Broadcasters are thrifty by nature, but the better solution is to just toss out any connectors, adaptors, or jack fields that you're not sure of.

For path verification at HD frequencies and above, tools such as network analyzers and time domain reflectometers (TDRs) provide the only real solutions. Other methods can display deficiencies. However, analyzers and TDRs can pinpoint the real trouble spots.

FIBER'S ACCEPTANCE IS GROWING

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Fig. 3: Overview of fiber modes. Courtesy, Emcore Fiber has a long history of providing point-to-point delivery of very large bandwidth signals. Even when NTSC signals were dominant, broadcasters embraced fiber as a high-quality means for transporting signals. Early on with fiber, connectivity was limited, and cost could be prohibitive for all but the networks. That has changed in almost every community. To refute some fiber myths, fiber is not that fragile, it requires very low power, it's competitively priced when compared to copper, and, according to some in the industry, field service/termination has gotten very simple. Others however, do not always agree.

"Our focus is video over fiber, whether it's SMPTE 259M or 3 Gbps, the demand for point-to-point delivery and switching solutions for high bandwidth video has been increasing steadily," said Alon Dagan, director of operations for Emcore Broadband Video, a San Diego-based fiber-optic equipment manufacturer.

Dagan says that the United States appears to be driving the demand for 3 Gbps, but the demand for high-bandwidth connectivity is strong in Europe as well.

There are two basic types of fiber: the older style multimode and the more modern single mode. Dagan indicates that multimode is OK for shorter distances and certain applications, but that due to its design, there is more reflection and refraction. For the best possible bandwidth and distance, Dagan recommends single mode, (Fig. 3).

Dick Bickford, the national sales manager for Alpharetta, Ga.-based Fischer Connectors U.S., a company that specializes in connector manufacturing, said that repairing fiber in the field has gotten as easy as repairing copper. "Our Unicam fiber connector makes field repairs easy," said Bickford.

An index matching gel in the Unicam eliminates reflection and refraction once the fiber is inserted into the connector, according to Bickford.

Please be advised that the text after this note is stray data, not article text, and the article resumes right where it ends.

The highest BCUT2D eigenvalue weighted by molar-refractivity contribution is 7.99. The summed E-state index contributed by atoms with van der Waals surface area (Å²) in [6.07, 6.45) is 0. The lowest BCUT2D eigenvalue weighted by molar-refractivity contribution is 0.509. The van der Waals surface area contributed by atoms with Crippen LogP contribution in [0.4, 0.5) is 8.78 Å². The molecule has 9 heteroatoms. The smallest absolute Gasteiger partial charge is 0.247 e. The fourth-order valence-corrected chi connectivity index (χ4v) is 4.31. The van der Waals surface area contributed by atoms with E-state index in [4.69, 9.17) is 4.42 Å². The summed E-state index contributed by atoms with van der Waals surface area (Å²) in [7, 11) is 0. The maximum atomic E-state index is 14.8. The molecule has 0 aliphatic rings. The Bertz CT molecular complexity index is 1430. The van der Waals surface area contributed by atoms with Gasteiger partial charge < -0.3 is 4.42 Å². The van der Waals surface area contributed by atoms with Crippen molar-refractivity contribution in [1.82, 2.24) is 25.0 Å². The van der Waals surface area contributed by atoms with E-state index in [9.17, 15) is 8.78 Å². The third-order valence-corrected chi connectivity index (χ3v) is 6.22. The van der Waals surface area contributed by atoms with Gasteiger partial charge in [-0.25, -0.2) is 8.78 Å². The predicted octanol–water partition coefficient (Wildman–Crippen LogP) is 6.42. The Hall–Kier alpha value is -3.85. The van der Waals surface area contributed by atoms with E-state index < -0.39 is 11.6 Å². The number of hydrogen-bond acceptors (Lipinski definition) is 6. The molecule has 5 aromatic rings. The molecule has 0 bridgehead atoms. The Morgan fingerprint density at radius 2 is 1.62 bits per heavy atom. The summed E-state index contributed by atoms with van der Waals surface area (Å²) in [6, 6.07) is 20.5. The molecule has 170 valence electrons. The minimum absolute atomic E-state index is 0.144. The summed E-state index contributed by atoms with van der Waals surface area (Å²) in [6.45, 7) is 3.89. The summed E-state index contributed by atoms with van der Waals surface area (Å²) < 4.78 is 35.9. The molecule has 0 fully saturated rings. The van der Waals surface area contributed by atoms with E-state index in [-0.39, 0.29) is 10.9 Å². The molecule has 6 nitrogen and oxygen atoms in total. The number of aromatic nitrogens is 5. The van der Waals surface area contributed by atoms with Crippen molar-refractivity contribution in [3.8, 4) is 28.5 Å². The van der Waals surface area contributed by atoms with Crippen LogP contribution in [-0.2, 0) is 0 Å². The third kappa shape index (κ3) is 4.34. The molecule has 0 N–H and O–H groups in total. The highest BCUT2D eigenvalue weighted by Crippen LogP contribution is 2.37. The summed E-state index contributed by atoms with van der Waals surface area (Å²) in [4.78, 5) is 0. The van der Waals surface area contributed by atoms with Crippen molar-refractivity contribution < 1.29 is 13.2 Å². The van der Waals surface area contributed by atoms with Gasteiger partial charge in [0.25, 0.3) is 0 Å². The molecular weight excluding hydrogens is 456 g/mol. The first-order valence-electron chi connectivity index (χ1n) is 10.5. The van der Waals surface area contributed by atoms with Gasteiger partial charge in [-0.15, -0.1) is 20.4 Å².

"Just remove the cladding, cleave the fiber, and slide it in," he said.

With this new technology, it appears as if the days of grinding, polishing and verifying performance may be over. Bickford said that both terminations and splice units are available.

In dealing with fiber, one of the larger issues for remote production may be the propensity for dust and dirt to accumulate in fiber connector housings. Bickford said that if that happens, it can be catastrophic for signal transfer. He recommends utilizing covers and exercising caution while connecting or disconnecting any type of high bandwidth connector.

Joe Commare, vice president of marketing and international sales for Telecast, a fiber connectivity manufacturer located near Boston, said that Telecast doesn't utilize the quick connectors.

"For our applications, we prefer to have venues pre-configured with quality terminated single mode equipment, near reliable power sources, and in proper enclosures," Commare said "Telecast has played a major role in the recent developments of HD 3D production and transmission, and there are many applications where copper will just not cut it."

He added that Telecast's main focus is in transporting high bandwidth broadcast signals with as little loss and degradation as possible.

"Most issues with fiber have become trivial," Commare said. "I challenge field engineers to put away their ohm meters and pick up a flashlight to check their fiber instead of copper."